The stage was already set for a monumental Wimbledon men's singles final even before a point had been played.
Roger Federer, who defeated title holder Novak Djokovic in the semifinals, was amidst a personal crusade to return to the No. 1 world ranking—a position he previously held for a record 237 weeks. His recent dominance in men's tennis cannot be understated. The titles, accolades and finals appearances are numbers that will forever remain in tennis lore.
On the opposite side of the net, world No. 4 Andy Murray hit each forehand with the power of a nation behind him. He too looked poised to climb atop of the tennis mountain, having reached four Grand Slam finals in three years before Sunday's final.
Not since Fred Perry's triumph in 1936—his third in a row—has a man from Great Britain hoisted the nation's tennis trophy above his head.
However, a 76-year hiatus remained intact as Federer downed Murray in four sets, 4–6, 7–5, 6–3, 6–4.
Federer's Return to Greatness
The man with 17 major titles to his name had not won a title since the 2010 Australian Open. His finals loss at the 2011 U.S. Open meant he wouldn't win any Grand Slam majors in a calendar year for the first time since 2002.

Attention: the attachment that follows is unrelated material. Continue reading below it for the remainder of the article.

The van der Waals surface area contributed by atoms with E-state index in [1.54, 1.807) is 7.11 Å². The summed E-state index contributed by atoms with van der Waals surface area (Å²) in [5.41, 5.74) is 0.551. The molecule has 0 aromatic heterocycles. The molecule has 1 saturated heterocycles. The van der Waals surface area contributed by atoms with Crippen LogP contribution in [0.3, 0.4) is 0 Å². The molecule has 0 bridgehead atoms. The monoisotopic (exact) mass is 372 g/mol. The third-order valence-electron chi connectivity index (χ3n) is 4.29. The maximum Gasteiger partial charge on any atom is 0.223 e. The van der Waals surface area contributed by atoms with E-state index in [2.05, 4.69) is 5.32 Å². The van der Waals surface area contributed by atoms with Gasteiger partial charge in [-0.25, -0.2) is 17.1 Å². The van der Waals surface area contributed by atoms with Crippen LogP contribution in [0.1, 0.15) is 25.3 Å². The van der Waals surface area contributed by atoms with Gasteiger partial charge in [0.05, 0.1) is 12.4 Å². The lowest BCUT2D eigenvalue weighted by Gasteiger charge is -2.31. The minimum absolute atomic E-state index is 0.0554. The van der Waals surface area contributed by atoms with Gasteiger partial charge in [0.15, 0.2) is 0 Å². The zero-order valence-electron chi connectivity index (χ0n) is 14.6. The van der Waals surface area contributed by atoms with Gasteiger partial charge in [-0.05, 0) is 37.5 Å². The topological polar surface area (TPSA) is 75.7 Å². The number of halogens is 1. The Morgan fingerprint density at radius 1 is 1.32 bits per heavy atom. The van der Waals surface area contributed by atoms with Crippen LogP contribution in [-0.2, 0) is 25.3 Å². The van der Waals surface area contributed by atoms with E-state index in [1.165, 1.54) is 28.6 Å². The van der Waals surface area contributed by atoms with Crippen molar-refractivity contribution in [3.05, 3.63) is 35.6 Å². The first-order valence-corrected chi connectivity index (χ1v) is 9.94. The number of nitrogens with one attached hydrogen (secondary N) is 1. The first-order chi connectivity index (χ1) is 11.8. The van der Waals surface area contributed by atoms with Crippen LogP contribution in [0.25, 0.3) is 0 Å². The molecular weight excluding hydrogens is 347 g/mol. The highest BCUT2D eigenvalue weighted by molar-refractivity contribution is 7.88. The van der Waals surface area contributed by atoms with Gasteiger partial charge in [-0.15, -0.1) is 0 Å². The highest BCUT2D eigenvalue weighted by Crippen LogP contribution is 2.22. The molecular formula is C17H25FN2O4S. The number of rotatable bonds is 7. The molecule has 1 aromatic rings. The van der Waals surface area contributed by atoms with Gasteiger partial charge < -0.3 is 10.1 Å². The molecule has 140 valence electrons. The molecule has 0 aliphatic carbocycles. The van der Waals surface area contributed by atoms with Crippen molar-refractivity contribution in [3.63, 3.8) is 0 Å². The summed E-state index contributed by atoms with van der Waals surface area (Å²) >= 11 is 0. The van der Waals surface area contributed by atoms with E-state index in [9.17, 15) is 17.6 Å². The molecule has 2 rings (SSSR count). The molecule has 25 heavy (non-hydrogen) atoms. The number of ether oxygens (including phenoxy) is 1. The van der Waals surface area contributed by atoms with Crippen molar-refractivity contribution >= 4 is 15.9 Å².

Even for Federer's high standards, his game was slipping.
Yet the Swiss avoided a complete fall from grace on Sunday, battling back valiantly after dropping the first set.
His seventh career title at the All-England Club ties American great Pete Sampras, as his five consecutive titles rank among the best of all time. It wasn't a question of if Federer would win another Wimbledon title, but when.
Heartbreak for Murray
In what surely isn't an understatement, Murray's loss on Sunday was heartbreaking. The native Scotsman showed it by pouring out his heart during his consolation speech.
Centre Court at Wimbledon was a cross-section of celebrity, politician, and powerful figures alike, and they all wanted the same thing.
An Andy Murray victory.
Yet, what could have been fell heartbreakingly short.
What This Means For Tennis
Both Federer's victory and Murray's defeat signify more than just a winner and a loser. The men's singles final constitutes a true shift in the ongoing power struggle for tennis' pinnacle peak—world No. 1.
Current tennis bourgeoisie Rafael Nadal and Djokovic—both of whom seemed to distance themselves atop the mountain in the past 12 months—weren't invited to the party. Murray was searching for glory while Federer looked to remind himself of that all too familiar taste.
But, with Federer's triumph and Murray's heartbreak, a larger meaning transcended than just a win and a loss. A balance of tennis aristocracy climaxed the horizon and will shine for months on end.
Nadal and Djokovic aren't alone anymore. They're once again joined by familiar company: Roger Federer and Andy Murray.